Notes: Development of Pisolithus tinctorius Ectomycorrhizae on Container-Grown Pine Seedlings as Affected by Fertility
Authors: Ruehle, John L.; Wells, Carol G.
Source: Forest Science, Volume 30, Number 4, 1 December 1984 , pp. 1010-1016(7)
Publisher: Society of American Foresters
Abstract:Effects of different fertility regimens on Pisolithus tinctorius (Pt) ectomycorrhizal development on container-grown loblolly pine seedlings were tested in the greenhouse. Vegetative Pt inoculum was mixed into both peat-vermiculite and pine bark growing media before transplanting newly germinated seedlings. A modified nutrient solution (MNS) with various concentrations of N and P was applied to each cell to saturation at 1- and 4-week intervals for 15 weeks; 7 weeks later the study was terminated. Results showed that the production of plantable size seedlings with the best Pt ectomycorrhizal development (>65 percent) in both growing media resulted when MNS containing 250 g/ml N and 60 g/ml P was applied every 4 weeks. This concentration of nutrient solution produced seedlings with needles containing 1.3 percent N and 0.12 percent P, whereas solutions with 400 and 80 g/ml of N and P produced seedlings with needles containing 1.5 percent N and 0.15 percent P and with unsatisfactory Pt development on the roots. Forest Sci. 30:1010-1016.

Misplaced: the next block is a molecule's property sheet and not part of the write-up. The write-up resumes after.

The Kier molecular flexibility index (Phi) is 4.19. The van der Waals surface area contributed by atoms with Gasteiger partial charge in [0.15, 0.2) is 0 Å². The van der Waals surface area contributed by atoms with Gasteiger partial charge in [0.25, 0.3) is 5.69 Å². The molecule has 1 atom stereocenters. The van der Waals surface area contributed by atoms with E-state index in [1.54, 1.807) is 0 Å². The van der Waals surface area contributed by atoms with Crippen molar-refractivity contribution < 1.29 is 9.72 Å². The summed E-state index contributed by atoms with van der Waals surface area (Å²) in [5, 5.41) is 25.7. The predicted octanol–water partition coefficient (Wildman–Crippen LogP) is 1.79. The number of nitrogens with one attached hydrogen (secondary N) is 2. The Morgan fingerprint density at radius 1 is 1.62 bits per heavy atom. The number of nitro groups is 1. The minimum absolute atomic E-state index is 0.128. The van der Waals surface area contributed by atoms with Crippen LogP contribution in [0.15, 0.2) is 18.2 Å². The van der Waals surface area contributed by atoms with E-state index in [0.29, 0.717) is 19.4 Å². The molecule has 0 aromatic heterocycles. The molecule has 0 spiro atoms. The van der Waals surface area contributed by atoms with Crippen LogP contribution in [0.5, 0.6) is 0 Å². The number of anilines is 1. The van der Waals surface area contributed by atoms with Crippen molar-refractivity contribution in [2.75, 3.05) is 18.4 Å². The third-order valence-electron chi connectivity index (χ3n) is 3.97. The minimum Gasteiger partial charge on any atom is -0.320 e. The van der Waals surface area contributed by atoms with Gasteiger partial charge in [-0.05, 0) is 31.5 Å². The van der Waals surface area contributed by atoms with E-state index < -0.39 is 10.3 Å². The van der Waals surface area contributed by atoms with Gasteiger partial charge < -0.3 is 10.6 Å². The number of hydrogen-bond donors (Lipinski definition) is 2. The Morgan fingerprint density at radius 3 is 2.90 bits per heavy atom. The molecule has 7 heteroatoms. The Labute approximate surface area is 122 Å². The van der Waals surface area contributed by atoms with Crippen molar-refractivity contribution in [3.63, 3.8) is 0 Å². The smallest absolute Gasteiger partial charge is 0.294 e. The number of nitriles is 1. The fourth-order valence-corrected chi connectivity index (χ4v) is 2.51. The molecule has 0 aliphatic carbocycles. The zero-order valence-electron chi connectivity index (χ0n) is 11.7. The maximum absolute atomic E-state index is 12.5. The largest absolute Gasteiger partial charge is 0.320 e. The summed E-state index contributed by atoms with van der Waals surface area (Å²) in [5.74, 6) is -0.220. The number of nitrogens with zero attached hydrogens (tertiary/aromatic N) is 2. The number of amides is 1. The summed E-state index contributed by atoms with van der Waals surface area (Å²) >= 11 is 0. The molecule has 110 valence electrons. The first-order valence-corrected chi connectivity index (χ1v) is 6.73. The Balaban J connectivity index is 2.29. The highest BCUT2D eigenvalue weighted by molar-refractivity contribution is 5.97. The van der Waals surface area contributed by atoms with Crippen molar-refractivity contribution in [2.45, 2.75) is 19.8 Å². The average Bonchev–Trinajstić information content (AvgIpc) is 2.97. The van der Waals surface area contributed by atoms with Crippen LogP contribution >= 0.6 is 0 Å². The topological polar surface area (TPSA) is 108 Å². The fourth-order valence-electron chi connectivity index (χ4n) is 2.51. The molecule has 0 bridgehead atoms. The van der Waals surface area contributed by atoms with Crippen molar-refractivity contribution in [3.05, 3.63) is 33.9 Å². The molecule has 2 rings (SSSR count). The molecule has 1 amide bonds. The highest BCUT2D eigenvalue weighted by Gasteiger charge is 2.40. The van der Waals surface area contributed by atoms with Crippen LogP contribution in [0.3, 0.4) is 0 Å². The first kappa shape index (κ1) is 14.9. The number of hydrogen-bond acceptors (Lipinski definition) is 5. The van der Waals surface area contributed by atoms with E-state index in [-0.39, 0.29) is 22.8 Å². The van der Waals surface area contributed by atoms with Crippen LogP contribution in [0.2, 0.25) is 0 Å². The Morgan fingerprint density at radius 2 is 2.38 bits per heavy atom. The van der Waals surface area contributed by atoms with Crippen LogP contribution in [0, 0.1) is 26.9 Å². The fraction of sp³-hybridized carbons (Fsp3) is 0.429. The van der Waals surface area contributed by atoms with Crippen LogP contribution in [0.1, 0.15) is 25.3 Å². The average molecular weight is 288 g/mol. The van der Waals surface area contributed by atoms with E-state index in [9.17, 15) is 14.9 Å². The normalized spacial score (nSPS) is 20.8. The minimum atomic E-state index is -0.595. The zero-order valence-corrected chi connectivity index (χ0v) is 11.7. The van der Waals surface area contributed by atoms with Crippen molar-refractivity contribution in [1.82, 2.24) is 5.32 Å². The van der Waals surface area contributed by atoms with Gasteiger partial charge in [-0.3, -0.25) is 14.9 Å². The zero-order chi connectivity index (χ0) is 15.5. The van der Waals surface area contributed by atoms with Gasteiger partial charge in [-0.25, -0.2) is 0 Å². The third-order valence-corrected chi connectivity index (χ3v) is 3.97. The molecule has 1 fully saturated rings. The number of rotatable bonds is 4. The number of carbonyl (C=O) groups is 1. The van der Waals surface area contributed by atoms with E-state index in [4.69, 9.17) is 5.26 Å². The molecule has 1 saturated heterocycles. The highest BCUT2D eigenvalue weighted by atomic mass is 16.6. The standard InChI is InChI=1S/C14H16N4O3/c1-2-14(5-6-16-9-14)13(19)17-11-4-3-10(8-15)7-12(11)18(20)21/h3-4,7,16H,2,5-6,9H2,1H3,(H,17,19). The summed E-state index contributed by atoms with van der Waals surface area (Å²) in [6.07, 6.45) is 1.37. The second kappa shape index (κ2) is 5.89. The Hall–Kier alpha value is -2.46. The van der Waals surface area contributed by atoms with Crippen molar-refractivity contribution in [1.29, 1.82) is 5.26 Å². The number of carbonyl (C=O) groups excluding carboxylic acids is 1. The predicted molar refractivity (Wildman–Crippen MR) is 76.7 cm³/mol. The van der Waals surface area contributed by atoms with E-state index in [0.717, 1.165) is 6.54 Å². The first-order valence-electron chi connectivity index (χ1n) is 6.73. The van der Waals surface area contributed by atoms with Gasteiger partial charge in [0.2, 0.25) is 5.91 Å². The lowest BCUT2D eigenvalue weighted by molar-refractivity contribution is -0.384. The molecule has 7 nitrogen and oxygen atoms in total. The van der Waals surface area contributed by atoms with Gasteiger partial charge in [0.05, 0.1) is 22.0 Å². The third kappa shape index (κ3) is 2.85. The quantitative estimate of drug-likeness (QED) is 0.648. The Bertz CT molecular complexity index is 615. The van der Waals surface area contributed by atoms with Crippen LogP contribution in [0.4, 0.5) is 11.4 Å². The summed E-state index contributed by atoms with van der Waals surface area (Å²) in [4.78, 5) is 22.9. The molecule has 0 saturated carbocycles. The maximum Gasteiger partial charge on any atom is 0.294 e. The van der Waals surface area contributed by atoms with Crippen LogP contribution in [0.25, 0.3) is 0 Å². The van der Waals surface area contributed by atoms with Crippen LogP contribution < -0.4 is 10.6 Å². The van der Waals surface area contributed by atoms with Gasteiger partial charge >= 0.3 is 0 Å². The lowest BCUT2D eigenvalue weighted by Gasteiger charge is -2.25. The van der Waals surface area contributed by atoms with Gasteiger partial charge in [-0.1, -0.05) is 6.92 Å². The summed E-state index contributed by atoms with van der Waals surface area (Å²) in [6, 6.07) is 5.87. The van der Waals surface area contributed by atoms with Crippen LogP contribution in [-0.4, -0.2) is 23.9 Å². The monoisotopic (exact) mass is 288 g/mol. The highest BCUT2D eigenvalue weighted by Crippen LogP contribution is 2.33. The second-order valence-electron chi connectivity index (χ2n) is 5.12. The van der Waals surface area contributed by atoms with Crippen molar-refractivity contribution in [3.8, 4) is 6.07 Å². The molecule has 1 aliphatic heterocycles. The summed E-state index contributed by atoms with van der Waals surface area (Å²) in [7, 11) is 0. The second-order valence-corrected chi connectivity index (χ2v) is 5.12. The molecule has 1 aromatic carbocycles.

Document Type: Miscellaneous
Affiliations: Soil Scientist, USDA Forest Service, Forestry Sciences Laboratory, Box 12254, Research Triangle Park, NC 27709
Publication date: 1 December 1984
- Forest Science is a peer-reviewed journal publishing fundamental and applied research that explores all aspects of natural and social sciences as they apply to the function and management of the forested ecosystems of the world. Topics include silviculture, forest management, biometrics, economics, entomology & pathology, fire & fuels management, forest ecology, genetics & tree improvement, geospatial technologies, harvesting & utilization, landscape ecology, operations research, forest policy, physiology, recreation, social sciences, soils & hydrology, and wildlife management.
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